Woodchester Valley Vineyards, Gloucestershire, UK

7 08 2017

A few hundred years have passed since William of Malmesbury wrote about the wines of Gloucestershire in the twelfth century, saying, “This county is planted thicker with Vineyards than any other in England, more plentiful in crops, and more pleasant in flavour. For the wines do not offend the mouth with sharpness, since they do not yield to the French in sweetness.” (De Gestis Pontif, book iv.)

At that time the UK climate was nearing the end of a Medieval Warm Period when grapes seemingly ripened as well as in France, with a good balance of sugar and acidity. The Little Ice Age that followed put paid to many English vineyards but recent warmer temperatures have resulted in a resurgence. Whilst the southeast of England currently has the biggest concentration of vineyards in the UK, one wonders whether the county of Gloucestershire will one day return to centre stage?

Three Choirs has been flying the flag for wines from Gloucestershire for many years now, not only producing wines from their own 75 acre vineyards but also vinifying wines for smaller local vineyards. When the first vines were planted in 2007 by Fiona Shiner near Nailsworth for Woodchester Valley Vineyard they were taken to Three Choirs to be made into wine, both still and sparkling. But now, ten years on, Woodchester has three vineyard sites between Nailsworth and Stroud totaling 45 acres and production has increased to the level that it makes economic sense to build their own winery.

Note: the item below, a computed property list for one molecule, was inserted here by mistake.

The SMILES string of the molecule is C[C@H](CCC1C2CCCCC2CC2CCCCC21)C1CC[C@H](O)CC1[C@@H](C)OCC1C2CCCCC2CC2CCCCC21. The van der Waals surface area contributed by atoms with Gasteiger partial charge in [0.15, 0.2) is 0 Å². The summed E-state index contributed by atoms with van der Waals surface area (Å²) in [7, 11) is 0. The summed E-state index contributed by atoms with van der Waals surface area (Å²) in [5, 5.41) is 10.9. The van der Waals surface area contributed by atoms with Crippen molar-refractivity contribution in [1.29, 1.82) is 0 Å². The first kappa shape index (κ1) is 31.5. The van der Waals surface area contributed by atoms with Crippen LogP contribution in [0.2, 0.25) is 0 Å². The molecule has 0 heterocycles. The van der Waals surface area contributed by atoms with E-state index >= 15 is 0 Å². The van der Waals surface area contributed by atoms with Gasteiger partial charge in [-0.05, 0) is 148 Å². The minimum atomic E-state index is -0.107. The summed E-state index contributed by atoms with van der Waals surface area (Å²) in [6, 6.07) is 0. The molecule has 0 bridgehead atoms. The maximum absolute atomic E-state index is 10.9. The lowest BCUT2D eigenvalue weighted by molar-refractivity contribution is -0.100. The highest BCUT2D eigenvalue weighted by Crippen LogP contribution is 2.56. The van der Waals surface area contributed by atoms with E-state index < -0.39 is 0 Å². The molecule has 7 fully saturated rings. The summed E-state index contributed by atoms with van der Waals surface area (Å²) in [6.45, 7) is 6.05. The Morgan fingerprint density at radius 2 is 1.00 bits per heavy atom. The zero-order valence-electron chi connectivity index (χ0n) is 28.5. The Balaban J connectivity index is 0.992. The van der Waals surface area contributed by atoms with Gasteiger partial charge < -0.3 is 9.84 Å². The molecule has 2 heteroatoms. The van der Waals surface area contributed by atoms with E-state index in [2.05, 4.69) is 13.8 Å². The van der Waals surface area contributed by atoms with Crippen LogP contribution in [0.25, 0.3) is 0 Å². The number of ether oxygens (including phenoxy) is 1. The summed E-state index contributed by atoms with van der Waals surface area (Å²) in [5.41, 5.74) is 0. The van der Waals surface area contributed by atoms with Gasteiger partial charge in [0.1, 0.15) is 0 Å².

When I visited last year the winery was just being made ready to accept the 2016 harvest. Last week Fiona invited me to return to see it finished and to taste some of the new wines with winemaker Jeremy Mount.

First up was Culver Hill 2016, 11.5% abv made from a blend of 50% Bacchus with the remainder from Seyval Blanc, Pinot Gris and Ortega. Crisp, appley notes on the nose with a touch of gooseberry and melon, it opens up on the palate with more floral aromas and a peachy quality. Nice, zesty acidity, this is perfect for picnics and as a perky aperitif.

The next pair of wines were particularly interesting as they were both 100% Bacchus vinified with the same yeast in stainless steel, but they tasted very different due to differences in the age of the vines, site and soil. The first Bacchus 2016, 11.5% abv has a very delicate, pretty floral nose and notable concentration on the palate. The fruit has a steely precision and good length. Very good.